NASCAR is pretty cool to watch if you like adventure and/or fast cars. The sport that made Jeff Gordon, Tony Stewart and Dale Earnhardt Jr. household names also has something in common with the film industry that I believe independent filmmakers and Hollywood movie producers are not taking advantage of properly. This common denominator is Product Placement and one of these two industries in entertainment and/or recreation uses it more effectively than the other.
The film industry does not hold a candle to NASCAR when it comes to the way that corporate sponsorships are handled. NASCAR heavily promotes their sponsors and corporate partners without sacrificing the main point of their business but studios and producers of Hollywood movies do not. Gone are the days where E.T. ate Reeses pieces without the audience being subjected to a less than stellar film.
Now, movie producers seem more interested in generating as much revenue as possible before their film even hits the theaters than making sure that their motion picture has all of the elements for box office success and critical acclaim. Many times, I wonder whether movies are nothing more than 2-hour long commercials dressed up to fit in the cinema category they lack the substance necessary to create a compelling storyline and characters with depth.
As a movie lover and consumer, I do not mind the product placement of Apple computers in the “Sex and the City 2” movie. It could pass as an appropriate placement since Sara Jessica Parker’s character, Carrie Bradshaw is a writer and best-selling book author. Placement of that HP TouchSmart PC in scenes with Kim Cattralls’ Samantha Jones could even convince me as an appropriate feature since Samantha’s job is getting her clients more publicity.
What I find absurd is the development of an entire storyline around Absolute Vodka. That is a ridiculous placement, even in a film like “Sex and the City 2” where the main character loves to shop. When was the last time you saw the Daytona International Speedway reconstructed to look like the VISA logo? The answer is Never! NASCAR still gets money from this credit card company without adjusting the foundation of their sport to suit the needs of a corporate brand, so it baffles me that movie producers are willing to rewrite or add pages to their screenplays for dialogue or scenes that have nothing to do with the story.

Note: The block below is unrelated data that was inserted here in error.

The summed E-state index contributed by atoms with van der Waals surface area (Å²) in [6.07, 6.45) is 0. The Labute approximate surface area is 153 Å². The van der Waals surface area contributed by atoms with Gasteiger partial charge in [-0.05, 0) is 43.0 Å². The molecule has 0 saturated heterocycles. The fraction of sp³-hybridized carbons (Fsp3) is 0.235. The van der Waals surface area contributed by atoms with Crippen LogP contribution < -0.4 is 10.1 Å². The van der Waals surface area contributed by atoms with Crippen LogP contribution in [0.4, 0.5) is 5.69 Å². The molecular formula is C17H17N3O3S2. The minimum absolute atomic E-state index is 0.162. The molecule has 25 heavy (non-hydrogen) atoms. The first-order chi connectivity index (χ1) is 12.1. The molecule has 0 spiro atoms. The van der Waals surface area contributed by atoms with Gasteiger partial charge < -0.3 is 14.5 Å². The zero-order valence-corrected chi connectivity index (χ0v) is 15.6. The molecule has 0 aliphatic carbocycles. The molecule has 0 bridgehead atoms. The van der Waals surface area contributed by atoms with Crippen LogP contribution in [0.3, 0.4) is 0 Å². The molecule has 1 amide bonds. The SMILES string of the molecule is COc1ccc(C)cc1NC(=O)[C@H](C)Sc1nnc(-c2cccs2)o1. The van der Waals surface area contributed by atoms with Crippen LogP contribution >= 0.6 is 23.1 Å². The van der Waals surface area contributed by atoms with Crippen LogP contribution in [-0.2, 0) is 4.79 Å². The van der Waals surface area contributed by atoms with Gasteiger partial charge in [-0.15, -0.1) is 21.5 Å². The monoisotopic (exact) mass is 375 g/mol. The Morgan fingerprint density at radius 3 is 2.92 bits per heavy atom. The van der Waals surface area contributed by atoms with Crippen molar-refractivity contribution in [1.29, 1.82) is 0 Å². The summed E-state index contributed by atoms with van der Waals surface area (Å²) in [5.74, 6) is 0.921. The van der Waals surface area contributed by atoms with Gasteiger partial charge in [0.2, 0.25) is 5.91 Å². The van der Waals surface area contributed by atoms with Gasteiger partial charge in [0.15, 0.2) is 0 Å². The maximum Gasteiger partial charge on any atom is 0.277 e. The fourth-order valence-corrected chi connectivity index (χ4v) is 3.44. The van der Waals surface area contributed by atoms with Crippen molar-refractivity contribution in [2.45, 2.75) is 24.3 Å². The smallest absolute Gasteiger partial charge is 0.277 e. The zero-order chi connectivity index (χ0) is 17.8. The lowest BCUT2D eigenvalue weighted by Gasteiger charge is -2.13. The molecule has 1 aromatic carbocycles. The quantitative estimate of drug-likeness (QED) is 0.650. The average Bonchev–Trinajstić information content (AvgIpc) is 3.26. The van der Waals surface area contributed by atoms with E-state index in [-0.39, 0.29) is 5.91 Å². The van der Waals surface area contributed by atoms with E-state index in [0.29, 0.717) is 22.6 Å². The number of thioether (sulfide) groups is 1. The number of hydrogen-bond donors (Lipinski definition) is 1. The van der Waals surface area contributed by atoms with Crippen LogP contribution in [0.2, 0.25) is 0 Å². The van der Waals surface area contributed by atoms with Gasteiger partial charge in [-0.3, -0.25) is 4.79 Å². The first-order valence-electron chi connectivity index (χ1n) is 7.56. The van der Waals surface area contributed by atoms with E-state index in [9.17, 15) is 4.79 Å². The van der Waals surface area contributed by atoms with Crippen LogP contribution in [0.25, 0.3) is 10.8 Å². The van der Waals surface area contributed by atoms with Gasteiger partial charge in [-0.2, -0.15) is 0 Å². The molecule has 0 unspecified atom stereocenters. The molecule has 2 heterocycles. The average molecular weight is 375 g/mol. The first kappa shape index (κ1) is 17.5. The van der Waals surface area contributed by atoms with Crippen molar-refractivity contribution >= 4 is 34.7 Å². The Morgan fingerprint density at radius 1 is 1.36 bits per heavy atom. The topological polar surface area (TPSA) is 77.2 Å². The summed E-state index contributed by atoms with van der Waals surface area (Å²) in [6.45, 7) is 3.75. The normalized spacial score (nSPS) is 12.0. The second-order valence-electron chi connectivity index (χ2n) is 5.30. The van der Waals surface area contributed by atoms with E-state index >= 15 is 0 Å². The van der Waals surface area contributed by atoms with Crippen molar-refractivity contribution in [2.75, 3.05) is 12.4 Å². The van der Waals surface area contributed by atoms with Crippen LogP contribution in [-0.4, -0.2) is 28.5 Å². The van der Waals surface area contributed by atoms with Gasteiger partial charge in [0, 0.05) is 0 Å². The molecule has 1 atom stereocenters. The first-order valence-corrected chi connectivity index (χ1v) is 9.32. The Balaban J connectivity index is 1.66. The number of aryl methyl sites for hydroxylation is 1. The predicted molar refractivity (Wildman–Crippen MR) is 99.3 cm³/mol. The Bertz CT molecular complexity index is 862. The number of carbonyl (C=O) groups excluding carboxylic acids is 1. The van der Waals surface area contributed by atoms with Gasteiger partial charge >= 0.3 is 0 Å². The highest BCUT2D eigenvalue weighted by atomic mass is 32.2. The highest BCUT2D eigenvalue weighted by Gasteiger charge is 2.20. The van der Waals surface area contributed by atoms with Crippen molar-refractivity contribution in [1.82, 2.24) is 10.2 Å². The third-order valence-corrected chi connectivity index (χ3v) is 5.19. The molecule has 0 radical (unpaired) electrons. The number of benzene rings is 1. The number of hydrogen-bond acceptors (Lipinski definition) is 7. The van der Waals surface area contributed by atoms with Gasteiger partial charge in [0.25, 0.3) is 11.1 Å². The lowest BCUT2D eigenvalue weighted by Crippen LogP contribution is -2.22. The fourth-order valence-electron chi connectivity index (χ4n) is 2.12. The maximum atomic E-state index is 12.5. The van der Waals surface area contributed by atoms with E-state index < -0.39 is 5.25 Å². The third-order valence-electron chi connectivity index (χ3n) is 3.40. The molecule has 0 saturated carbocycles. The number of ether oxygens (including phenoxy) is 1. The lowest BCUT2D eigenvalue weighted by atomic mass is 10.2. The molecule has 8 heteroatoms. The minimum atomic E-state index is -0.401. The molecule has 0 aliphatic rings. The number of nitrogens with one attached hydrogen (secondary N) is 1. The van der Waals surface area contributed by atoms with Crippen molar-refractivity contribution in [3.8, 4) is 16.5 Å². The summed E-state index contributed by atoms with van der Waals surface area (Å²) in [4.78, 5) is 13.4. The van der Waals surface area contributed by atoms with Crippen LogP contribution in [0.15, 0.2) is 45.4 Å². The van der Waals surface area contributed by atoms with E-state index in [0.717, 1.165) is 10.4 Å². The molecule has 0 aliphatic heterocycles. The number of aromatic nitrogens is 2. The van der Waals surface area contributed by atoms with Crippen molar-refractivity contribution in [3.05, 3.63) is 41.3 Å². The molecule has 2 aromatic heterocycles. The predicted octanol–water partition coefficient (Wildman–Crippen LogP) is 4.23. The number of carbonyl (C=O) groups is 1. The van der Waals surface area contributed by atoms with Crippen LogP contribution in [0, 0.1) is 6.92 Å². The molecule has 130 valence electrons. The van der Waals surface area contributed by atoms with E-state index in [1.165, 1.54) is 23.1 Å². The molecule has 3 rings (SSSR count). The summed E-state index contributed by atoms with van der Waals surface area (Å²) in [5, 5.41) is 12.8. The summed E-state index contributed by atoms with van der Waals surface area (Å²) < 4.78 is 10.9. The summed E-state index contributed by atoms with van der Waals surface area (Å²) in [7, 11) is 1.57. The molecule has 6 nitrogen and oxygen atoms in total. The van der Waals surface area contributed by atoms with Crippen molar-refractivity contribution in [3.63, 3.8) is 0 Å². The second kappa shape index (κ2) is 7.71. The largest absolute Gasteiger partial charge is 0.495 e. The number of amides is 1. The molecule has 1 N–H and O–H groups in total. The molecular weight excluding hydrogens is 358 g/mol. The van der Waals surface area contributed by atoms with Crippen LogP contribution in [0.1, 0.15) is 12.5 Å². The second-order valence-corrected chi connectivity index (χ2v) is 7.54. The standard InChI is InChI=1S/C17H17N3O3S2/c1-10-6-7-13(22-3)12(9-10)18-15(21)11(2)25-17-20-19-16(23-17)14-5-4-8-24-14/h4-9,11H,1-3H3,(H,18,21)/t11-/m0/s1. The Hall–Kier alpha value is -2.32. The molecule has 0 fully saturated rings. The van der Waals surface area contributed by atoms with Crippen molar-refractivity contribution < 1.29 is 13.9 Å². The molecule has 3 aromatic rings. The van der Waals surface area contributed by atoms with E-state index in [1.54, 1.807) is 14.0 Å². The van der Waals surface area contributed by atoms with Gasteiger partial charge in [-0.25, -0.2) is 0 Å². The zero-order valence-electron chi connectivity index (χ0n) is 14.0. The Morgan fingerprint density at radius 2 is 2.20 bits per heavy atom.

Product placement is not necessarily a bad deal, especially for the business side of movie making. As a filmmaker, I understand....it costs a lot to get A-list actors like Tom Cruise, Will Smith and Sandra Bullock in a film and then you have to feed them and the crew as well! Who wouldn’t want to make sure that they get a good ROI on their production budget? Independent filmmakers may even be able to finance their entire production using product placement because it is a lucrative fundraising resource. However, the boundaries on how far these deals go to the point where they have negative impacts on the creative elements of a movie seem to be nonexistent these days.
What I learned from the manner in which NASCAR promotes their sponsors is that product placement works when it fits within the action that is happening and the elements that are already set in place. Drivers are already using cars and wearing uniforms, so adding an M&Ms logo on the hood of a Toyota Camry is not going to distract the purpose of the race or affect Kyle Busch’s strategy to get to the finish line and obtain that checkered flag. Movies should be made like this......show actors driving a specific car if the screenplay and scene already calls for it such as Daniel Craig's use of the Aston Martin in those James Bond movies.
Do not put a character in a car just because you want to promote Aston Martin, or even Toyota Camry.....especially if that character is supposed to be walking or flying in the scene. Just imagine what “Catch Me If You Can” would look like if Leonardo DiCaprio was in a Rose Royce instead of a plane. The movie would probably not only have a different ending but would also be historically inaccurate. Kyle Busch is still going to drive, whether he is in a Toyota Camry, Ford Mustang or some motorized concoction that he built in his garage. His product placements make sense. Unfortunately, some movie producers cannot say the same about their work.